” During traveling, I fell in love with wave surfing and moved to Australia, where I stayed for four years. I did my bachelor in two years, but wasn’t ready to leave until two more years.”
DT 500 MAG: – Anything more to say about the navigational context?
BENEDICTE: – When it comes to creativity in a context where I am, I think it doesn’t really matter. I always carry music with headphones in my ears. Before Spotify and all that I spent hours in FNAC when traveling. Searching for new inspirational music. I have stayed in contact with my traveling friend, instead of describing too much in words we always send each other our bookmarks of harmony in life. It’s very nice. What one listens to tells enough about the person and the stage you’re in.
DT 500 MAG: – Why did you come back to Oslo?
BENEDICTE: – When moving back to Norway, I worked my way up in the film industry. As soon as I finished a project, I went traveling, surfing somewhere. Stavanger, Lofoten, Portugal and lots of other places. Anyway, moving back to Oslo has consisted of up and down mood. Good days, sick days. I’m never bored, but for some reason, some days are crap. In some periods of my life, I have been pretty down.
DT 500 MAG: – What did you learn from all the experience?
BENEDICTE: – I have learned a couple of things:
” 1. It’s usually just one thought that fuck up things in your head, the reality is different! 2. Work every day; bad days just as well as good days. The bad days are probably more important to work, generally in life and also for inspiration! This applies to all jobs according to my beliefs! 3. Embrace and accept those days that are against you. It challenges your head to rethink, fight, and sort things in order.”
DT 500 MAG: – THANX for some reasoning!
BENEDICTE: – I like going to galleries, I love it, but I need to find out where I get my inspiration. At studios, one gets way too much information and inspiration, and your head gets messy afterwards. Music puts your thoughts centred on one beat.
“BUT I live in Oslo, a rich-bitch country full of freedom and feel safe, so what can I complain about. We’re mostly spoiled brats. …by the way….”
DT500 MAG: – Let’s open up your exhibition, the “ARNOLD.” Downtown 500 crew is experiencing your “Arnold” series, like placing emphasis on symmetry, proportion, even geometry and the regularity of parts as demonstrated in the architecture of Classical antiquity. Your compositions remind the traditions of classicism, realism, and formalism. Are you improving the ancient gods’ aesthetics with Arnold Schwartzenegger as a role hero to cross-dress the feminine aspects by the pop-art symbolism vs Richard Hamilton?
BENEDICTE: – Bodybuilding is more feminine than one would think. It’s about shaping, symmetry, eating healthy, and taking care of your body (not all is healthy, though). During the training for Mr Olympia, Arnold was instructed by ballerinas on how to present himself on stage. Learning how to walk and pose and gracefully move from one position to another. Small details as to how feet and fingertips are positioned are vital. I have compared this in the same ways as later classical antique sculptures shaping bodies out of rock, symmetry, softness, and details around the hand and feet.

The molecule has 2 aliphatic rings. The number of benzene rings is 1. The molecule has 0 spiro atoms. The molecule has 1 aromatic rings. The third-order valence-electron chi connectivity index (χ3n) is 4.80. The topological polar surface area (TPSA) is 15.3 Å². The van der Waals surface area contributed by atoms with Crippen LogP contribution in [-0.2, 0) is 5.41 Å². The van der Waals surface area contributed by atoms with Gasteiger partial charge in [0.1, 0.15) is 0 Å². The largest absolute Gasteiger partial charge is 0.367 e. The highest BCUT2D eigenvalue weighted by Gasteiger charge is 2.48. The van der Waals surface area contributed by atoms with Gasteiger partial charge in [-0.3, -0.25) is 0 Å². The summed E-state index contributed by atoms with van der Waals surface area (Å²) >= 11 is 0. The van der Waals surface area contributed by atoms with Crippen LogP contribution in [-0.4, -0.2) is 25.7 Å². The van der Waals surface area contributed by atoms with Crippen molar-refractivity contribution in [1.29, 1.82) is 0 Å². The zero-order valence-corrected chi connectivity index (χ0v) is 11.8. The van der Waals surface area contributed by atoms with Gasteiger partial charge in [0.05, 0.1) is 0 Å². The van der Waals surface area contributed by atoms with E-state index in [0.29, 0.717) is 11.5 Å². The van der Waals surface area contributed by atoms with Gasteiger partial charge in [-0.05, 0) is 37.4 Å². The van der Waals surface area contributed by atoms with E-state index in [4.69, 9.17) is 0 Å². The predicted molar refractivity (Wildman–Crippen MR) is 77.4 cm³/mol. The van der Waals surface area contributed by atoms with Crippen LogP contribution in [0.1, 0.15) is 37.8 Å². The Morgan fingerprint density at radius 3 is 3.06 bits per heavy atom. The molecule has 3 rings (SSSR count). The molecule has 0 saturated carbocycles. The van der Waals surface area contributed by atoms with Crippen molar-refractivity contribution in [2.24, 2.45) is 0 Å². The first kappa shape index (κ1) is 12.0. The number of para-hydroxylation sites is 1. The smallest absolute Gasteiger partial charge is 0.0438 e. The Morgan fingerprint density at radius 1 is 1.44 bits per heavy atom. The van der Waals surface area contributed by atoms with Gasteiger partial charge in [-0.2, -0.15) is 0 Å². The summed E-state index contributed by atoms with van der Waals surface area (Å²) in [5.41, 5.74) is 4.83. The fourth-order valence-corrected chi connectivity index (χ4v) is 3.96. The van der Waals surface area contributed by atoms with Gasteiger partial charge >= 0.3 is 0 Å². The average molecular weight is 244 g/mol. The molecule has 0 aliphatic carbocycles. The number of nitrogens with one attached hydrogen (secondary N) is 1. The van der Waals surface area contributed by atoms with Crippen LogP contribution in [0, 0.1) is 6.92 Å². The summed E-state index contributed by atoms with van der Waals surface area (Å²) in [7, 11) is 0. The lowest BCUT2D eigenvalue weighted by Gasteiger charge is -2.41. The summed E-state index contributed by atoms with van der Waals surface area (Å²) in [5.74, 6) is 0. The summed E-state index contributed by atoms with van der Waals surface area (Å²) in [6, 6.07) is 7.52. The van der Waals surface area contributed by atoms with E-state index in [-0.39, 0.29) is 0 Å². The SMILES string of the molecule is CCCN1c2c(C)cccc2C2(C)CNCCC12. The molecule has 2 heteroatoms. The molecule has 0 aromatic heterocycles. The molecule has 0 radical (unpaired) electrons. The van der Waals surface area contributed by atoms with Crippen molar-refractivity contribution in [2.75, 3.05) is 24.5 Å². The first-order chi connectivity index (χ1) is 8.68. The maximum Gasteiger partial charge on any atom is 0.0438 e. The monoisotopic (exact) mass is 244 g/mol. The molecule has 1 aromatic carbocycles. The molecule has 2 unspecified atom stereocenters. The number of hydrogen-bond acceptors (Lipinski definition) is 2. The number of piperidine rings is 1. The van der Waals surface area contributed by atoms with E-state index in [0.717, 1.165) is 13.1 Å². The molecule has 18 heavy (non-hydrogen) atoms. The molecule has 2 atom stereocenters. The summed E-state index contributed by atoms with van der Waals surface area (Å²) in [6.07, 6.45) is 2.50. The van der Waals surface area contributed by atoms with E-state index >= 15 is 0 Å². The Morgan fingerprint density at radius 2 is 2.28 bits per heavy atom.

DT 500 MAG: – What does make an artist a master?
BENEDICTE: – Art does not necessarily have to do anything with handcraft. There was an exhibition of Alex Israel in Astrup Fernley; I find him more of an art director. He is instructing other handcraft artists to visualize his ideas. He is not touching a pencil or any art tool himself. Directing a still life stage. So what makes him a rock star within art? Is it the same as creating art? In that case, the definition of art is so much more.
DT 500 MAG: – Your ARNOLD exhibition is performing at Gallery A; why do you choose this gallery?
BENEDICTE: – They asked me, and I’m very thankful for that! I have followed their exhibition openings and artists for years, so it was super cute to get the invitation!
DT 500 MAG: – What is the extra element of fascination by the ARNOLD series to the audience?
BENEDICTE: – I think an extra element of fascination is that the visitor surprises him/herself by being absorbed by Arnold.
“Like critique, Lars Elton said:” I never thought I would find anything regarding Arnold fascinating “…”
DT 500 MAG: – There is a lot of artists today using technology as a narrative tool. What interests you in the present technological spectrum of possibilities as a part of your art practice?
BENEDICTE: – It does not have to be digital; it could also be starting on a canvas. At this stage, I like the digital format and have been fascinated by it for years. I spend a lot of money on art magazines; my all-time favourite since 2005 is Computer Arts. I can have creations with up to 80 layers. At that point, each segment has been well treated with shaping, lighting angle, and composition. I need to move the elements around to find the balance in the total.